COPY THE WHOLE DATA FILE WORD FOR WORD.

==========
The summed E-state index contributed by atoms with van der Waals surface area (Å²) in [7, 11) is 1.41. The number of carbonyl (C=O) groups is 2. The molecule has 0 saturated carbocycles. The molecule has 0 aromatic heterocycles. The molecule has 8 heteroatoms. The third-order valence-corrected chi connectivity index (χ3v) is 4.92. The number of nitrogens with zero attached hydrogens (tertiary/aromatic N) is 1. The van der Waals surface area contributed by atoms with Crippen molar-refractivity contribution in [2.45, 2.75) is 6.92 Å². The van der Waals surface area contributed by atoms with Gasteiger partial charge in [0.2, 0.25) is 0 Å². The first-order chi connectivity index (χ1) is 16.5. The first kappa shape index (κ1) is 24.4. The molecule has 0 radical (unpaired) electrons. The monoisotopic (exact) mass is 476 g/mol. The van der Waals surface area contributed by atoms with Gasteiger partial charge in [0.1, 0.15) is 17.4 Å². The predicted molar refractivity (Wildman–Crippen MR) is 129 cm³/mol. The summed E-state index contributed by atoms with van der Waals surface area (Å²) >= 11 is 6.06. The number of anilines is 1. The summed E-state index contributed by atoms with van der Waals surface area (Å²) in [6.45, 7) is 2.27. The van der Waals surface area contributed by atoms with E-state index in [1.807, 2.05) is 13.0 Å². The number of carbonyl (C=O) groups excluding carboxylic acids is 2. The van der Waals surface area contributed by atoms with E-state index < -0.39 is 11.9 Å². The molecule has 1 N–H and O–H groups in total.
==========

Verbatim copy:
The summed E-state index contributed by atoms with van der Waals surface area (Å²) in [7, 11) is 1.41. The number of carbonyl (C=O) groups is 2. The molecule has 0 saturated carbocycles. The molecule has 0 aromatic heterocycles. The molecule has 8 heteroatoms. The third-order valence-corrected chi connectivity index (χ3v) is 4.92. The number of nitrogens with zero attached hydrogens (tertiary/aromatic N) is 1. The van der Waals surface area contributed by atoms with Crippen molar-refractivity contribution in [2.45, 2.75) is 6.92 Å². The van der Waals surface area contributed by atoms with Gasteiger partial charge in [0.2, 0.25) is 0 Å². The first-order chi connectivity index (χ1) is 16.5. The first kappa shape index (κ1) is 24.4. The molecule has 0 radical (unpaired) electrons. The monoisotopic (exact) mass is 476 g/mol. The van der Waals surface area contributed by atoms with Gasteiger partial charge in [0.1, 0.15) is 17.4 Å². The predicted molar refractivity (Wildman–Crippen MR) is 129 cm³/mol. The summed E-state index contributed by atoms with van der Waals surface area (Å²) >= 11 is 6.06. The number of anilines is 1. The summed E-state index contributed by atoms with van der Waals surface area (Å²) in [6.45, 7) is 2.27. The van der Waals surface area contributed by atoms with E-state index in [1.807, 2.05) is 13.0 Å². The number of carbonyl (C=O) groups excluding carboxylic acids is 2. The van der Waals surface area contributed by atoms with E-state index < -0.39 is 11.9 Å². The molecule has 1 N–H and O–H groups in total.